As a church we will be praying and fasting from February 3rd – February 23.

Prayer and fasting has been a time honoured practice of Christians from the very beginning of the church, having its roots in Old Testament worship. Fasting is generally a form of abstinence from food, and certain drinks. 


The purpose is always to replace the time and pleasure of the fasted activity with prayer and worship.

Fasting in Scripture

Scripture rarely records God requiring people to fast.  Besides the fast required on the most holy Day of Atonement (see Leviticus 23:27), Joel 2:12 is the only other explicit reference to God (through the prophet) calling the people to fast.  Fasting, however, is commonly offered by God’s people as an expression of repentance and humility, or grief and sorrow.

In the New Testament

–  Jesus fasted.  Luke 4:12

–  Jesus expected his disciples would fast.  Mat 6:16-18, Mk 2:19-20

–  The early church fasted.  Acts 13:1-4

–  And 1 Cor 7:5 infers that sexual intimacy can also be fasted by mutual consent in order to pray.


Fasting with prayer is not …

•  A way Christians can impress, bribe, manipulate or coerce God

•  It doesn’t make people more holy or righteous before God as a result or gain extra favour from God.  

 It is has nothing to do with punishing our body as some form of payment for our sins.

So, why fast?

Fasting is an outward expression of our real dependency on God. Legitimate pleasures are replaced by time with God in prayer.  It assumes that we enjoy prayer and is a way we can find extra time to pray.  Fasting is one expression of earnestness and faith (depending on Christ).  Answers to prayer may not come immediately following the fast but many testify to clear answers to prayer later and see a direct link between their fasting and the outcome.  This is certainly a biblical position.

A statement is made to ourselves and the Lord, that in the final analysis He is more important than the things of this world.   In our fairly comfortable lifestyle, when we go without food or an enjoyable past-time, we experience emptiness, enabling us to transfer that awareness to our need for grace.

 Derek Prince says ‘fasting illustrates the beautiful balance between divine grace and human responsibility’.  As collaborators with God, there is a part our prayers and obedience play in Gods purposes.  Fasting with prayer takes this factor seriously.  In Leviticus 23:27, fasting is referred to as ‘afflicting the soul’ in both KJV and ESV translations of the Bible.  Fasting causes some real discomfort to our normal sense of wellbeing through the foregoing of some legitimate physical things like food, drink and comfort.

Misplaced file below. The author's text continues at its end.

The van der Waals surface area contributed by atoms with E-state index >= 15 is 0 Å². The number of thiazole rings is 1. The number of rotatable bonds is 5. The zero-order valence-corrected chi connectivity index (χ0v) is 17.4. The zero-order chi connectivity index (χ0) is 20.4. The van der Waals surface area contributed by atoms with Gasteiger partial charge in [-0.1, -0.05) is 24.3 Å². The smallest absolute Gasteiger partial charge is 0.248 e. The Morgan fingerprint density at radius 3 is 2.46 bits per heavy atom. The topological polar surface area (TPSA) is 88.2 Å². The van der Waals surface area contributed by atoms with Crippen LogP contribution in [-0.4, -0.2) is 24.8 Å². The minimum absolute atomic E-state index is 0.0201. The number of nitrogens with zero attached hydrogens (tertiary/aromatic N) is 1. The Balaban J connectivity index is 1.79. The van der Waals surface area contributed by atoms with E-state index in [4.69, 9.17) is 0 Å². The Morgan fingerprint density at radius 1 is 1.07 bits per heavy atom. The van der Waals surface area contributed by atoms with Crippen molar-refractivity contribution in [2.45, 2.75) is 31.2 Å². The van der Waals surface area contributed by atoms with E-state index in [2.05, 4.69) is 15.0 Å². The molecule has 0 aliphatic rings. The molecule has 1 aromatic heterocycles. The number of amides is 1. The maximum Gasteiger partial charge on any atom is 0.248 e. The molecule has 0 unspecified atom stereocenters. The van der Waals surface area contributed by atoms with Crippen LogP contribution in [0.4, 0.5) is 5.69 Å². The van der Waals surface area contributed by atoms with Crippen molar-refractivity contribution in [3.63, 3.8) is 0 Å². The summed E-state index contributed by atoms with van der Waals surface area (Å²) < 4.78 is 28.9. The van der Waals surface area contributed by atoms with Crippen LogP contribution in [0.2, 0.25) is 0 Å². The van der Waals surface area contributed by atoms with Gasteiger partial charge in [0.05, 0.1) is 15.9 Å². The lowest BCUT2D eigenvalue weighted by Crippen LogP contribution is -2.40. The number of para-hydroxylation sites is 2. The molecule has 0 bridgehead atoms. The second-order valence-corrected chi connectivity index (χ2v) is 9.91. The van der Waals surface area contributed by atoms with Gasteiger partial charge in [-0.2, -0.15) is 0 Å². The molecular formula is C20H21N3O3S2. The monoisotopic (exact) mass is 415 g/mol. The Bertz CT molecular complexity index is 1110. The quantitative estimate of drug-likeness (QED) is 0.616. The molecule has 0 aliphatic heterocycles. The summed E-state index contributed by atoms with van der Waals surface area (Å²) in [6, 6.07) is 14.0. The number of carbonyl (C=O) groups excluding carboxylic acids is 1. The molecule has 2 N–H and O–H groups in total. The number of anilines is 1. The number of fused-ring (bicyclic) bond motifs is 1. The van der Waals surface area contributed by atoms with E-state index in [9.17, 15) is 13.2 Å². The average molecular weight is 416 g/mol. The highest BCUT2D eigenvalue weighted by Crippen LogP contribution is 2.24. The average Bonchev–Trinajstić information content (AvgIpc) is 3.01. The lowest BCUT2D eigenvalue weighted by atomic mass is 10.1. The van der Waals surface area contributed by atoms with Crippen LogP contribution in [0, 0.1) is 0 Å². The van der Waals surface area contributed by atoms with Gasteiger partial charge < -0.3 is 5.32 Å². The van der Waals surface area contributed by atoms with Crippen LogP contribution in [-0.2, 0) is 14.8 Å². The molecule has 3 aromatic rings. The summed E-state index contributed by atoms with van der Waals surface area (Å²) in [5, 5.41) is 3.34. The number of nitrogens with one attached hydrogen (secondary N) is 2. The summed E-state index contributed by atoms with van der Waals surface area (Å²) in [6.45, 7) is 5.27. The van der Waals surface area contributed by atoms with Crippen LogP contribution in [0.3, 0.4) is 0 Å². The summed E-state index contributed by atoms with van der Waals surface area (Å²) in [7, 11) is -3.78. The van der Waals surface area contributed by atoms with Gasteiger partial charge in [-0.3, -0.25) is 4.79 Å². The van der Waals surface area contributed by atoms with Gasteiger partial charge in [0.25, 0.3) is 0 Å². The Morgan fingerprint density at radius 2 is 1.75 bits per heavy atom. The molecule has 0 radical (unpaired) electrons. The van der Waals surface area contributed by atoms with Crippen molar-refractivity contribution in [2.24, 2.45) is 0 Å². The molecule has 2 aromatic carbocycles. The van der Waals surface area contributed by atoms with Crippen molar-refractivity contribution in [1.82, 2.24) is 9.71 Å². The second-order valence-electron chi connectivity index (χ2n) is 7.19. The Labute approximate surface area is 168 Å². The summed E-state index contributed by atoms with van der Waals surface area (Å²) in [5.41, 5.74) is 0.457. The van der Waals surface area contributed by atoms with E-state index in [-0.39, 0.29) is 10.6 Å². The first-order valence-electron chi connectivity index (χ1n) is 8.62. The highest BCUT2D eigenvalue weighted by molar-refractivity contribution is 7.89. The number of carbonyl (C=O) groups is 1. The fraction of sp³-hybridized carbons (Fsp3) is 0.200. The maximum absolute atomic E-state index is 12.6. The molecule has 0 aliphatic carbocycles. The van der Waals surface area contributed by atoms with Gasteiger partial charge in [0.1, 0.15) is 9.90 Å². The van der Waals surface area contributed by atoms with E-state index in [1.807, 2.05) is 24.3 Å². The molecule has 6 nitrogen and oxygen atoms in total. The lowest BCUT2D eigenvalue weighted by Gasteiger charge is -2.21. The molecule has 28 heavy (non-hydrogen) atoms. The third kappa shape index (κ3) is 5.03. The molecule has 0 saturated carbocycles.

Jesus taught that we should keep our fasting as a matter of private devotion and avoid drawing attention to our self denial.  That in itself denies any place for pride and attention seeking.

Going without food and certain drinks for short or long periods of time can bring us into a heightened awareness of how much our so called ‘happiness’ or emotional equilibrium is affected by food.  So many of our desires and drives are influenced by what the Bible calls ‘the flesh’.  Gal 5:17 describes the flesh as in opposition to the Spirit.  When we are yielded to the Spirit in prayer with fasting we are aligned to the Spirit’s work in us and through us.  The ‘flesh’ is not the body and there is nothing evil about our bodies.  The flesh is our sinful self, the Adamic nature that seeks independence from the Lord our God.  That nature wants to make us a slave to its impulses and drives, in opposition to the life of the Spirit.

But our prayer and fasting will be useless if it isn’t matched with a lifestyle of love for others in the most practical of ways. This is the point of Isaiah the prophet’s rebuke in Isaiah 58.

A few years ago, a good friend wanted to take his family to a grand final.  It meant he had to stand in line and wait for hours, missing two meals until he could purchase those precious tickets.  He didn’t mind the temporary discomfort in order to get the reward but he had to do this secretly without his family knowing or helping.

Written By Ps Brent Williams.


Do not go without food and drink for long periods of time (hours and days) if you suffer health problems, have a physically demanding job or have dietary complications.  It’s not about some detox or cleansing program although it’s common to feel a bit lethargic or have headaches if fasting several days consecutively until the body adjusts.  See your doctor before any lengthy fast and drink lots of water.

Moses and Elijah both fasted food and water for 40 days.  These fasts were achieved with supernatural assistance and should not be taken as a model for Christians to follow.

Practical Suggestions


 Choose something in your life you will go without. 

  • A regular meal or drink
  • A past-time  
  • Spend that extra time praying
  • It could be the same day each week; a series of days or the same thing for a set number of days.